As More Fall In Debt, Neighbors Provides A Safety Net

December 23, 1990|By Anne Haddad | Anne Haddad,Staff writer

The $7.50 an hour Charles Glaser earns driving a propane truck never provided extravagant Christmas presents for his wife and son.

But with the unexpected burden of thousands of dollars in medical bills for a back injury this year, Glaser had to ask for help from the Neighbors in Need program to have any kind of holiday, he said.

"It has been totally devastating," the 42-year-old Taneytown man said of the past year, in which the injury put him out of work for seven months and plunged him into debt.

The Glasers are among 730 families this year asking for help through Neighbors in Need, a clearinghouse for area groups and individuals who want to buy food and presents for Carroll families during Thanksgiving and Christmas.

Last year, 583 families asked for help, said Lynda Gainor, deputy director of the non-profit Human Services Programs Inc., which coordinates 4-year-old Neighbors in Need.

Gainor attributed the increase in the number of families being helped to the faltering economy. More two-parent families, like the Glasers, are struggling to make ends meet, she said, and an unexpected setback can set them reeling financially.

The year has been "a long hard struggle," Glaser said, but he's walking again and returned to work last month.

He and his wife, Debra, an aide at Westminster Nursing Home, are trying to catch up on the $7,000 in medical bills left unpaid by his health insurance and the $1,000 in back rent their understanding landlady let them defer, he said.

"We're both working full-time to try to straighten ourselves out financially, if it's possible," Glaser said.

As the holidays approached, their son, Christopher, 13, had begun asking for Christmas gifts the family couldn't afford, Glaser said.

"We're not too proud to ask for help," he said. "We realize what our limitations are, and when you need help, that's it."

Glaser said he and his wife knew of the Neighbors program through other people who have gotten help.

He said his son has had to accept that the holiday will be leaner this year. The family is asking mostly for clothes, he said.

"He didn't like the idea, but we just told him, 'We can only do so much for you,' " Glaser said.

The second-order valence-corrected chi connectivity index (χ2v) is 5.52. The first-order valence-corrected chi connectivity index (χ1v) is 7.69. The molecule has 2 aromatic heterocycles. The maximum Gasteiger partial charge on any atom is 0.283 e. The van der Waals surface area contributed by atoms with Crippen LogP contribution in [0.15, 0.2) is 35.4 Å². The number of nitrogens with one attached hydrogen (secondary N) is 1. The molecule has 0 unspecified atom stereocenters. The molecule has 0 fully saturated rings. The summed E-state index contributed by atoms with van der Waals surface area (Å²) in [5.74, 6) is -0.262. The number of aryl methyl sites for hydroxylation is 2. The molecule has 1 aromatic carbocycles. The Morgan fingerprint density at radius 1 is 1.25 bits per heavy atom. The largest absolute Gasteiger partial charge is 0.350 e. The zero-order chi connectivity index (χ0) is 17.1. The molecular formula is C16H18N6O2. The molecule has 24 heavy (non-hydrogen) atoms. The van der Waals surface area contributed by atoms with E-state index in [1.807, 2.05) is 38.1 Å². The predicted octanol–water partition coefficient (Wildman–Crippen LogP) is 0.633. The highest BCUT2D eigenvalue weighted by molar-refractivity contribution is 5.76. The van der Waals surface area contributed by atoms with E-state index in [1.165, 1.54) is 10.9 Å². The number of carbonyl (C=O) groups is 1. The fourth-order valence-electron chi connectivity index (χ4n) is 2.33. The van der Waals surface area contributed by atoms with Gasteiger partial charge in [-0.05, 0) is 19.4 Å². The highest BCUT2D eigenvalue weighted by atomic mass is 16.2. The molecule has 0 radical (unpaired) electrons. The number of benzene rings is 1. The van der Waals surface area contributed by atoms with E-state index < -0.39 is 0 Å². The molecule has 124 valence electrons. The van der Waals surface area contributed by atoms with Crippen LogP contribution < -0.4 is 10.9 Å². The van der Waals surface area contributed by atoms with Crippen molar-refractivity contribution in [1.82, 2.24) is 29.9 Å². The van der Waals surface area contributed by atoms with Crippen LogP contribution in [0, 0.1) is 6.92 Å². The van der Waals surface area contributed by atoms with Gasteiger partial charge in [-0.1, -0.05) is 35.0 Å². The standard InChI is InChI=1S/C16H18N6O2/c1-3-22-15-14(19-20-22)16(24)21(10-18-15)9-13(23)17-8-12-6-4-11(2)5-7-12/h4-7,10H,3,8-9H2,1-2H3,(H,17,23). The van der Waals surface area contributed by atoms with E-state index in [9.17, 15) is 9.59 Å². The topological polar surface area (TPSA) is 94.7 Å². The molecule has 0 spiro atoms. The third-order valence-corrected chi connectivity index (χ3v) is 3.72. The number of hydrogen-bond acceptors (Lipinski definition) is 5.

Neighbors in Need has extended its helping hand to many other families that need assistance in making the holidays brighter.

The vast room that once housed Leggett department store at 10 Distillery Drive again was filled with clothes and toys and other Christmas presents last week -- but no cash registers.

Everything was given away between 9 a.m. and 2 p.m. Wednesday, when 360 families came at their appointed times to get the boxes.

Another 400 families were "adopted" by churches, groups of office workers and other organizations and individuals. By adopting a family, donors agree to purchase food for a holiday dinner and gifts for the family's children.

Gainor said the amount spent to adopt a family ranged from $50 to $500.

"This woman called and said, 'I only have $500 to spend.' I said, 'Excuse me, I don't think I heard you correctly,' " Gainor said. "Five hundred dollars will take care of a family amply."

Families that weren't adopted received presents and food through donations by various groups and individuals. Volunteers sorted the goods into boxes and noted any needed items, Gainor said. They made runs to area stores Tuesday night for clothes, toys, underwear or whatever was needed, such as batteries for toys.

Money to fill those gaps came from $800 in donations that arrived too late for use last Christmas, about $200 donated this season and a lot of credit, Gainor said.

"This is a big faith project," she said. "You have to have faith you'll fill the baskets, faith that volunteers will help fill them, and faith that you'll have enough money to pay for the turkeys."

As in previous years, the agency counts on donations this week to make up for what the agency has to spend to get the parcels to people, Gainor said.

"If we don't get donations, then it will be Human Services Programs' responsibility to go out and solicit donations," she said.

Among the highlights of the program this holiday season:

* In addition to buying 200 chickens and other food to distribute through Neighbors in Need, the Carroll County unit of the Salvation Army also has prepared gifts for 105 people in the addictions programs of the Carroll County Health Department; given gift certificates to 89 foster children in the county; and conducted a caroling party for more than 28 children of low-income families, said Chairman John Green.

* Northeast Social Action Program is donating 200 turkeys to Neighbors in Need. Also, the Northeast Carroll County Ministerial Alliance, which supports NESAP, has formed a network to connect families in need with church-based charities in Northeast Carroll.

* While several seniors were among those receiving help, others donated their warming handiwork -- hats, mittens, mufflers and slippers. The Finksburg Senior Center presented a few dozen items to the Neighbors program.

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